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Office of News and Information
212 Whitehead Hall / 3400 N. Charles Street
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Phone: (410) 516-7160 / Fax (410) 516-5251

March 27, 1996
CONTACT: Emil Venere

Language Plays Key Role in Infant Learning

New findings suggest that infants as young as 9 months use words to begin shaping their view of the world, arranging objects into mental categories, in a process previously associated more with preschoolers than with mere babes.

"Infants probably are, to some extent, capable of language; we just have to think about what we mean by infant language," said Marie Balaban, an assistant professor of psychology at The Johns Hopkins University.

Balaban and psychology professor Sandra Waxman at Northwestern University have been studying how babies organize objects into categories, such as types of animals.

The infants were shown either toy cats, horses, bears or whales. If their category happened to be cats, a scientist would say: "See the feline? Do you like the feline?" The researcher talked in the slow, exaggerated enunciation that adults use when addressing babies.

But at other times, instead of saying, "See the feline?" the experimenter would say: "See what I have? ... Do you like that?" She would omit any reference to the category of animal.

The research clearly showed that hearing the word feline helped the babies learn that the toys belonged to the same category of animal. The infants did not as easily learn that the toys were alike when they were accompanied only by the question, "See what I have?"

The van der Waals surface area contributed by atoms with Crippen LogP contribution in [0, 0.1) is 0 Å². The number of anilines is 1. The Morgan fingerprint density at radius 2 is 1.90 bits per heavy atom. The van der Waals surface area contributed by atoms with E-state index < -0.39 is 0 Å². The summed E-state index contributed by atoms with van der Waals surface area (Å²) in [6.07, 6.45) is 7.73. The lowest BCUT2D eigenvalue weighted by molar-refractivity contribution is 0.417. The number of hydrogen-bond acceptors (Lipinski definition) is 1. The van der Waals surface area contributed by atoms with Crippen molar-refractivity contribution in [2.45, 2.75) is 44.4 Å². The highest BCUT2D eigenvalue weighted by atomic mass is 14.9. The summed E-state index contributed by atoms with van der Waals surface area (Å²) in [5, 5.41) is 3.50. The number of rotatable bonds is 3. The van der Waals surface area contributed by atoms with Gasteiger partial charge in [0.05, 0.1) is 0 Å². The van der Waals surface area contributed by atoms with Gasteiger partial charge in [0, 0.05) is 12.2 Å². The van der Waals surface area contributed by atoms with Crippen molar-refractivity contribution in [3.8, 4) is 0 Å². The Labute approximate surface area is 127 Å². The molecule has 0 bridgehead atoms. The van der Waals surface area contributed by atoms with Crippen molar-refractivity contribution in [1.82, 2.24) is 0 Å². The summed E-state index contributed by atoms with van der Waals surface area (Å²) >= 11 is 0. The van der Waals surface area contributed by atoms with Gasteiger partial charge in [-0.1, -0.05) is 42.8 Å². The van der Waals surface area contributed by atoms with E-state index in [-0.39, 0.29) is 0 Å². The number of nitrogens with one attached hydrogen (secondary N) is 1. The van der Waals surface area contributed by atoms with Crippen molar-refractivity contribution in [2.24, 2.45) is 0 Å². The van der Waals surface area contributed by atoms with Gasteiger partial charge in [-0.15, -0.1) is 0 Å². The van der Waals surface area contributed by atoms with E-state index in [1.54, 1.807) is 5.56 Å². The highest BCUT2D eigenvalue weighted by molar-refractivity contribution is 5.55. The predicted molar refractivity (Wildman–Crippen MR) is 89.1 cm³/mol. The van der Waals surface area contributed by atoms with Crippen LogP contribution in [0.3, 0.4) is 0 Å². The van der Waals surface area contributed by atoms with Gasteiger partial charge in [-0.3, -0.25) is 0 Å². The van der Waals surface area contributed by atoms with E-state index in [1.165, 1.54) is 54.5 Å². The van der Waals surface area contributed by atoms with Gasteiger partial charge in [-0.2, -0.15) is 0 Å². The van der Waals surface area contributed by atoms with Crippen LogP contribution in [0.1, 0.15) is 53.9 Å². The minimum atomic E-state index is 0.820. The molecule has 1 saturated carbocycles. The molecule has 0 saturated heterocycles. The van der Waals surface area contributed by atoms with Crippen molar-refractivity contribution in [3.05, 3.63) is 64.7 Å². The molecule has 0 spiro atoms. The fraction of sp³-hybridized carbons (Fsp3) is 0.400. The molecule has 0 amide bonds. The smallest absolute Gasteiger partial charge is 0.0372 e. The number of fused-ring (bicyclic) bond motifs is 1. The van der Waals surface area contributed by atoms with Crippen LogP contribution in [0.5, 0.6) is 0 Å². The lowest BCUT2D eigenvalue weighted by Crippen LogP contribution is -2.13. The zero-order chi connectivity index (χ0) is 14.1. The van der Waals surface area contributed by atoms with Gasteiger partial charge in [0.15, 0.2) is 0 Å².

Balaban and Waxman will present their findings at 8:30 a.m. on Saturday, April 20, during the International Conference on Infant Studies, in Providence, R.I.

They tested 44 babies, showing each of the 9-month-olds five toys from a specific category of animal. Half of the babies were told the name of the animal, and the other half were simply asked, "See what I have?" They were allowed to look at and play with each toy for 15 seconds.

After the fifth toy, the experimenter simultaneously brought out two more toys. One was a new animal in the same category the baby had just been shown, and the other toy was an animal from a completely different category. If the babies spent more time looking at the toy from the new category, that showed they had learned that the other toy was a member of a familiar category, so they naturally were more interested in the new category.

The difference between the two groups of infants was significant: the infants who were earlier told the name of the familiar category preferred the new category 62 percent of the time, but the babies who were not told the animal names showed no significant preference for the novel category.

Previous research on how, and when, the brain begins connecting objects and words has focused on toddlers and preschool children.

"I think our findings depart from convention in the sense that we are suggesting that words facilitate infants' object categorization at an age that is earlier than would have been expected," Balaban said. "We are suggesting that language has an influence on thinking, even at this young age."